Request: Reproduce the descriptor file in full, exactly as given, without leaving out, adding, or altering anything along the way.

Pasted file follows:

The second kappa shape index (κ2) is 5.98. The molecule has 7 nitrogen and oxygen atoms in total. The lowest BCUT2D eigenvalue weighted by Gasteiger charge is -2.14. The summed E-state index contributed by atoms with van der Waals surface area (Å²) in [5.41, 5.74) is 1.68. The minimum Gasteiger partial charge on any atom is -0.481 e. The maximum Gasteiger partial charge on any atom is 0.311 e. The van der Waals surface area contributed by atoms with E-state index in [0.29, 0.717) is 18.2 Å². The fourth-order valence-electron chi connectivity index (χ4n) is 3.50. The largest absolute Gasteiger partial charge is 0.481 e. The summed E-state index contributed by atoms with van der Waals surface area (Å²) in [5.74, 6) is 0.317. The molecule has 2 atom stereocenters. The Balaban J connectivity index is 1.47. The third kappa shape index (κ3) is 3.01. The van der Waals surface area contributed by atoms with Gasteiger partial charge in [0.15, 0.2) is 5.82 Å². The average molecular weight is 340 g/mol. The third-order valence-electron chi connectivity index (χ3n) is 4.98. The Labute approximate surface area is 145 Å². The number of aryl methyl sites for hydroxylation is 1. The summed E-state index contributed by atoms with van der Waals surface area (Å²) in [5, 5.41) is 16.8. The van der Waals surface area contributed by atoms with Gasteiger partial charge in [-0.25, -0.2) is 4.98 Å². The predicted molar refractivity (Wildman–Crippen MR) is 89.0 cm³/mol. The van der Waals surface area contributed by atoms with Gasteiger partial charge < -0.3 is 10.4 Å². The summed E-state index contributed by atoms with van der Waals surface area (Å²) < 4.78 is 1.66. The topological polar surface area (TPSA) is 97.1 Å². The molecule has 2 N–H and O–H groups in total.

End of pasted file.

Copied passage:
The second kappa shape index (κ2) is 5.98. The molecule has 7 nitrogen and oxygen atoms in total. The lowest BCUT2D eigenvalue weighted by Gasteiger charge is -2.14. The summed E-state index contributed by atoms with van der Waals surface area (Å²) in [5.41, 5.74) is 1.68. The minimum Gasteiger partial charge on any atom is -0.481 e. The maximum Gasteiger partial charge on any atom is 0.311 e. The van der Waals surface area contributed by atoms with E-state index in [0.29, 0.717) is 18.2 Å². The fourth-order valence-electron chi connectivity index (χ4n) is 3.50. The largest absolute Gasteiger partial charge is 0.481 e. The summed E-state index contributed by atoms with van der Waals surface area (Å²) in [5.74, 6) is 0.317. The molecule has 2 atom stereocenters. The Balaban J connectivity index is 1.47. The third kappa shape index (κ3) is 3.01. The van der Waals surface area contributed by atoms with Gasteiger partial charge in [0.15, 0.2) is 5.82 Å². The average molecular weight is 340 g/mol. The third-order valence-electron chi connectivity index (χ3n) is 4.98. The Labute approximate surface area is 145 Å². The number of aryl methyl sites for hydroxylation is 1. The summed E-state index contributed by atoms with van der Waals surface area (Å²) in [5, 5.41) is 16.8. The van der Waals surface area contributed by atoms with Gasteiger partial charge in [-0.25, -0.2) is 4.98 Å². The predicted molar refractivity (Wildman–Crippen MR) is 89.0 cm³/mol. The van der Waals surface area contributed by atoms with Gasteiger partial charge < -0.3 is 10.4 Å². The summed E-state index contributed by atoms with van der Waals surface area (Å²) < 4.78 is 1.66. The topological polar surface area (TPSA) is 97.1 Å². The molecule has 2 N–H and O–H groups in total.